With the rise of AdvisorTech, though, has come a new wave of tools to both analyze the risk of a portfolio, and to illustrate those risks and help assess a client’s tolerance for them. Which has resulted in three broad categories of risk tolerance assessments: ‘risk preferences’ tools that provide clients with a series of risk trade-off to assess their preferences (e.g., Riskalyze and Capital Preferences); ‘stress testing’ tools that highlight the risks that clients may be exposed to in times of market stress to ensure that they’re comfortable with the risk (e.g., Hidden Levers and RiXtrema; and ‘psychometric questionnaire’ tools that assess risk tolerance without specifically framing it in terms of investment trade-offs (e.g., FinaMetrica and DataPoints), under the auspices that how investment trade-offs are presented can itself taint the objectivity of the assessment.
In this context, it was notable that in May, Riskalyze launched a new marketing campaign, tied to a Riskalyze-controlled website UnhiddenLevers.com, that criticizes portfolio stress testing tools like Hidden Levers and RiXtrema as employing "predictive guesswork" that Riskalyze claims is "wildly inaccurate" in predicting how markets would react in various economic environments. In response, RiXtrema highlighted how its stress testing methodology has been vetted via peer-reviewed journals, and Hidden Levers noted that ultimately its tool is designed to highlight to clients the potential risks they may be exposed to but not to specifically design portfolios for those scenarios (as most advisors hold broadly diversified portfolios anyway), and Riskalyze subsequently 'updated' their critique later in the week, stepping back from calling out individual competitors by name but continuing to highlight the differences between the various risk tools on a new "Guesswork" page on Riskalyze's own website.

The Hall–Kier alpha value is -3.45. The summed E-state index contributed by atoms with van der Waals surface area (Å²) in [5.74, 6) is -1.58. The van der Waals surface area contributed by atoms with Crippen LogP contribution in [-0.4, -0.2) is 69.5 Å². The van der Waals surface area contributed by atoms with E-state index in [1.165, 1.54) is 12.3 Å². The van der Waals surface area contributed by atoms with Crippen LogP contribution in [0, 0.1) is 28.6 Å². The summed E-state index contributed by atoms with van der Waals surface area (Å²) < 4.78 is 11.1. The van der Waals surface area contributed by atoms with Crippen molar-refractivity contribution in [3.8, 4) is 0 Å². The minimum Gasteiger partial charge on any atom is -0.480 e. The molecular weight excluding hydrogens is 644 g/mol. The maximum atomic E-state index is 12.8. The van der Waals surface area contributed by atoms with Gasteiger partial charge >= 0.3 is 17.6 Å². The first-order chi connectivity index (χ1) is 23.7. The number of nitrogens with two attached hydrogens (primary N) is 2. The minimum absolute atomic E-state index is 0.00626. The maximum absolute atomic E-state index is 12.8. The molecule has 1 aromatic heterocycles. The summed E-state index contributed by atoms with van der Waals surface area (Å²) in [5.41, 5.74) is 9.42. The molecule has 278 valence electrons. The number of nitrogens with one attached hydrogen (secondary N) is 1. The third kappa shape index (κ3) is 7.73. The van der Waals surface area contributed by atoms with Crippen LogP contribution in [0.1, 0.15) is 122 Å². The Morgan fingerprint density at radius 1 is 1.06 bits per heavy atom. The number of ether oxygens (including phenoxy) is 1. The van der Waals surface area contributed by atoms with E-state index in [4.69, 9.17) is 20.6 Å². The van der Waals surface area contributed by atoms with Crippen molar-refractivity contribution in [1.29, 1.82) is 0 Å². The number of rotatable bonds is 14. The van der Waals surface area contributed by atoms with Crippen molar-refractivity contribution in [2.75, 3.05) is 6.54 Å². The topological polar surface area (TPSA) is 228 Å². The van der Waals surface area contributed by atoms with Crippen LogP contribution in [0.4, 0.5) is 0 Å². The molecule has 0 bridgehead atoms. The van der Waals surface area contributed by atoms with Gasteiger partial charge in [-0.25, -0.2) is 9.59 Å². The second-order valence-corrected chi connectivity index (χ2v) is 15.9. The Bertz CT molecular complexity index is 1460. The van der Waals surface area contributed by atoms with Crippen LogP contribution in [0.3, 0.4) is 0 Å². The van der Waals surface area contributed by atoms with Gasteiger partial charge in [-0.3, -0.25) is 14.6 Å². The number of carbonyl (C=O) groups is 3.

At its core, though, the debate really highlights the fundamental differences in views about the purpose of risk tolerance software in the first place. After all, Riskalyze notes that ‘competitors’ stress testing tools in March of 2020 predicted that markets would fall far more than they actually did (and instead they were up for the year!), and that showing clients such negative scenarios could scare them out of the market; yet on the other hand, if clients were comfortable with the risks as highlighted in the stress test, and the portfolios in practice performed better than predicted, then clients clearly did not experience losses in excess of what they could tolerate (the original regulatory purpose of the RTQ in the first place).